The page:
Remote Work Could Change Where People Live
Cities and counties across the U.S. have launched programs to lure remote workers to their regions, capitalizing on pandemic-era changes that have allowed tens of millions of people, especially in industries such as technology, to work from anywhere.
Remote Work Is Here to Stay
Before the COVID-19 hit the United States, very few Americans had the option to work remotely. But when the pandemic forced companies across the country to adapt, it changed workplace norms — maybe forever.
Upwork predicts that by 2025, 36.2 million Americans will be working remotely, an 87% percent increase from pre-pandemic levels, according to a report released in December 2020.
Nine months into the pandemic, ~42% percent of the American workforce remained fully remote, the report says. And managers believed that 27% of the workforce would still be fully remote in one year, suggesting that while some workers gradually return to the office, a significant share will remain remote in the near future.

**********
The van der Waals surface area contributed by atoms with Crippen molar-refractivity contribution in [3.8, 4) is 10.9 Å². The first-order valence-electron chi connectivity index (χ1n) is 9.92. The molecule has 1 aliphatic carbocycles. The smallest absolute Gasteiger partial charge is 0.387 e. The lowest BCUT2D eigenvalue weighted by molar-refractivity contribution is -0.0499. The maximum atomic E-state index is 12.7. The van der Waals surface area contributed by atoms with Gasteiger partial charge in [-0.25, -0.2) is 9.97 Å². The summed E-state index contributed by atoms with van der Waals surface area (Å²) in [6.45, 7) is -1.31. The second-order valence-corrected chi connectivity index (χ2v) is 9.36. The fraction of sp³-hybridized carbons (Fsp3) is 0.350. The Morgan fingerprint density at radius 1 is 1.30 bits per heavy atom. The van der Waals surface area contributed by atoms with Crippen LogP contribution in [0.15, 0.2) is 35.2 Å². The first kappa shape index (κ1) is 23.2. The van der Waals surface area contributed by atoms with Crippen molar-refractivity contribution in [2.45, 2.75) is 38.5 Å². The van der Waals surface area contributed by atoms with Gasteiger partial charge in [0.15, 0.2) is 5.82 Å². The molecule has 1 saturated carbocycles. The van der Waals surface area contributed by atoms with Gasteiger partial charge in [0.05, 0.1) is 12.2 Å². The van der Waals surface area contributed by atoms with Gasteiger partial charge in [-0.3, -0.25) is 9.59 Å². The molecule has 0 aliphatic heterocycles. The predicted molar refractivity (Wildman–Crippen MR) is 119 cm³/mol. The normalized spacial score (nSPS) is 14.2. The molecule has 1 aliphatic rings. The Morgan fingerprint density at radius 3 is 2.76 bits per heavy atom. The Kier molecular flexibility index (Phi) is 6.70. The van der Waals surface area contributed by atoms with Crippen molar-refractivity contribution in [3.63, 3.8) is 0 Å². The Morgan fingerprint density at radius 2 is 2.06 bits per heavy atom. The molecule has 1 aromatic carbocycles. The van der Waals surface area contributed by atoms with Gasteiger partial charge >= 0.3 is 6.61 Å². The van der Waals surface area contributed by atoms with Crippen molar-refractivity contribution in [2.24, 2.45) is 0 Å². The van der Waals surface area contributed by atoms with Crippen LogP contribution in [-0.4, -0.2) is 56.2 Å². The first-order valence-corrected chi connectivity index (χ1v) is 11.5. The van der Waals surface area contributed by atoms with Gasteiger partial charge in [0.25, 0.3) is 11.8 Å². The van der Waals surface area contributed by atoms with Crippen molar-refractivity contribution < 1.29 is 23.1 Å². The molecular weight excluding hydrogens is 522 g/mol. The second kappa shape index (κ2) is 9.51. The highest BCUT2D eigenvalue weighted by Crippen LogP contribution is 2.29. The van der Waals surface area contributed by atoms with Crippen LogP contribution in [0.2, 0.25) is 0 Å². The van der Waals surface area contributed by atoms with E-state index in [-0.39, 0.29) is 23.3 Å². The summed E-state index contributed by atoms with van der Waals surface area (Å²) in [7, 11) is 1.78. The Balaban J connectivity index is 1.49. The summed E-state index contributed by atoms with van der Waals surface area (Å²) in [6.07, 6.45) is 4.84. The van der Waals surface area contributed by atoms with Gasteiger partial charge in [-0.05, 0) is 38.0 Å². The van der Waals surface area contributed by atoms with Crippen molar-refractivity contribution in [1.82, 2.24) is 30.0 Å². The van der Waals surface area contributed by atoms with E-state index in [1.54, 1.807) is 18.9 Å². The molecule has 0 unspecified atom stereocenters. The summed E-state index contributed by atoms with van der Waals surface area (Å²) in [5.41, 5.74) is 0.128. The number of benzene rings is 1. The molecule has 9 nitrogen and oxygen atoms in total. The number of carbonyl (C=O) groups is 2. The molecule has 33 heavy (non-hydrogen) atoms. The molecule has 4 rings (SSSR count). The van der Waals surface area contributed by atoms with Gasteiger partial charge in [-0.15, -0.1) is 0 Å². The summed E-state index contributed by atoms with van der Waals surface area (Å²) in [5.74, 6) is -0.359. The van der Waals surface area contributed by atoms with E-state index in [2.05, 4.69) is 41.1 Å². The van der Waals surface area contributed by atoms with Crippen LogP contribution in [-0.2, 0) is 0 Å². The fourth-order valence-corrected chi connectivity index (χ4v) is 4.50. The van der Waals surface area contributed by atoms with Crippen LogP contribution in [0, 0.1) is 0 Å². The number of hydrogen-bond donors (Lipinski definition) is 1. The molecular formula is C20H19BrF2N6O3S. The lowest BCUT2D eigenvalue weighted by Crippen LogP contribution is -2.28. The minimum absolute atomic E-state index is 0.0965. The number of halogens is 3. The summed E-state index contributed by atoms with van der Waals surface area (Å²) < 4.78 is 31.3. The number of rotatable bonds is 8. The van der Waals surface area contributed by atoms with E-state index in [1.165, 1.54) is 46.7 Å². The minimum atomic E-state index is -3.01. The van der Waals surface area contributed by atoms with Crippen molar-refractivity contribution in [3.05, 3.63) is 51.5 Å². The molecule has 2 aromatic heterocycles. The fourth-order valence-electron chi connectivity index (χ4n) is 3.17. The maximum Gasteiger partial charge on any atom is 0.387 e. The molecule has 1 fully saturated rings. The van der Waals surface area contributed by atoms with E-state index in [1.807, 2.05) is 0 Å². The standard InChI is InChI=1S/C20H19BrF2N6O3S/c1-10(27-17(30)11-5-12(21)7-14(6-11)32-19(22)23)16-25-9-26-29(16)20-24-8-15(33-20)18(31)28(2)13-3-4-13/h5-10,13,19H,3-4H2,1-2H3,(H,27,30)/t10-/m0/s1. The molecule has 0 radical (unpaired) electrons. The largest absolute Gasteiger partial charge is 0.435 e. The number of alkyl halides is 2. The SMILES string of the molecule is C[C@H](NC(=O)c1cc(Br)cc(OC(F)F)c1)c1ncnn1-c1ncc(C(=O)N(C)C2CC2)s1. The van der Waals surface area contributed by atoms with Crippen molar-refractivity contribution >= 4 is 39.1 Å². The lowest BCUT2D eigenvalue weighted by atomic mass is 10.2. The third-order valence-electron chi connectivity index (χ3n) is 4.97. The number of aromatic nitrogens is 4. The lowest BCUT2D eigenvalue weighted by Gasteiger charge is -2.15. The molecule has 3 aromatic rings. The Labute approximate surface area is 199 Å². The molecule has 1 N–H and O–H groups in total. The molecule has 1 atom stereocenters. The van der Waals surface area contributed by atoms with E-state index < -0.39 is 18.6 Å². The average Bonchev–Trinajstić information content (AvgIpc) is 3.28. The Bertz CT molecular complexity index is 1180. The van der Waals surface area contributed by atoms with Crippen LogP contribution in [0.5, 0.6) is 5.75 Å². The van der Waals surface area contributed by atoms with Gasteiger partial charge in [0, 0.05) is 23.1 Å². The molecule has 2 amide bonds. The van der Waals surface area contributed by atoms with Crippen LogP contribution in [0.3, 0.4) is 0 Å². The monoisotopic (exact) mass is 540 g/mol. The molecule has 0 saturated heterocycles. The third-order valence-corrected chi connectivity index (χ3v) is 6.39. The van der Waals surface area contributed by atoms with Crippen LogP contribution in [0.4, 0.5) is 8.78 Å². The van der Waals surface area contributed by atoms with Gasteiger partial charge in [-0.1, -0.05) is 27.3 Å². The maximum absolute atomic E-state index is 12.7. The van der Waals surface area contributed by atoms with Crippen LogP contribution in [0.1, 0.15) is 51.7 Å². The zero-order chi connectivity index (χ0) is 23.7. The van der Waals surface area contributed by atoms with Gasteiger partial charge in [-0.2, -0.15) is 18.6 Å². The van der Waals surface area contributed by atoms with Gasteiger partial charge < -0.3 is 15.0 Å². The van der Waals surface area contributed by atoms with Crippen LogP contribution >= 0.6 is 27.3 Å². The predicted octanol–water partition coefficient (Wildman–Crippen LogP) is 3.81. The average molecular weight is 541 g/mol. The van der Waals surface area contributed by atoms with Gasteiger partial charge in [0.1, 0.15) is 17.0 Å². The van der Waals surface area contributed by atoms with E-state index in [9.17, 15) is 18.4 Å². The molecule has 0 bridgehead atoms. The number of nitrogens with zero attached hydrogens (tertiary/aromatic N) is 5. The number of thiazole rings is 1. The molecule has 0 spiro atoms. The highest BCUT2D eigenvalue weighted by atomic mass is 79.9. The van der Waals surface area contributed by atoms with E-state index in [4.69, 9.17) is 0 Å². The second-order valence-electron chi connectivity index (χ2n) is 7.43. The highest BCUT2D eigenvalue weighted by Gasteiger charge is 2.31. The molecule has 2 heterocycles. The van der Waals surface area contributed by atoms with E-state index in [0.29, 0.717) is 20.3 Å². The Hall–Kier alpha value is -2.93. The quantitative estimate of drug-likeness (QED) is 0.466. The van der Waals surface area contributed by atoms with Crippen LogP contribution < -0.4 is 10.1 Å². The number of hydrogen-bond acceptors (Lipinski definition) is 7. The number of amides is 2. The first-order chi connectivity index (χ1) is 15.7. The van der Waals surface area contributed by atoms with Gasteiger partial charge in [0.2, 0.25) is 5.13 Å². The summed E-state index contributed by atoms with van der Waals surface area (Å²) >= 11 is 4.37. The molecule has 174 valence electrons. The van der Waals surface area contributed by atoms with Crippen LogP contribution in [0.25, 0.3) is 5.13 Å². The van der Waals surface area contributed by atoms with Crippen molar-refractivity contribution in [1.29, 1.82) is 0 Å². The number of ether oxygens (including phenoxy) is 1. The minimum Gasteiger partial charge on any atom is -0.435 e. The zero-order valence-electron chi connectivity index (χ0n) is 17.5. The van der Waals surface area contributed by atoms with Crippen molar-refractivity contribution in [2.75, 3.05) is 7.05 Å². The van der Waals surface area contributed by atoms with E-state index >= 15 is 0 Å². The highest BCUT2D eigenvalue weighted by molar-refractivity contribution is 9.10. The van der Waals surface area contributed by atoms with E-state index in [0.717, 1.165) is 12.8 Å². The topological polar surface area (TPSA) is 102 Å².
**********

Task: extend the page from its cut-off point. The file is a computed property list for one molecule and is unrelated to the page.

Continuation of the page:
“Our research shows the long-lasting impact that remote work and COVID-19 are likely to have on how hiring managers think about their organizations,” said Upwork Chief Economist Adam Ozimek. “As businesses adapt and learn from this remote work experiment, many are altering their long-term plans to accommodate this way of working.”
Meanwhile, there has been a flood of young workers fleeing large, coastal cities since the pandemic began. Many are moving to cities with a lower cost of living, where it would be easier to buy a home.
Some officials from smaller metro regions, especially in Middle America, see these trends and wonder: Could this be an opportunity to attract young talent to my region?
$10,000 and a Free Bicycle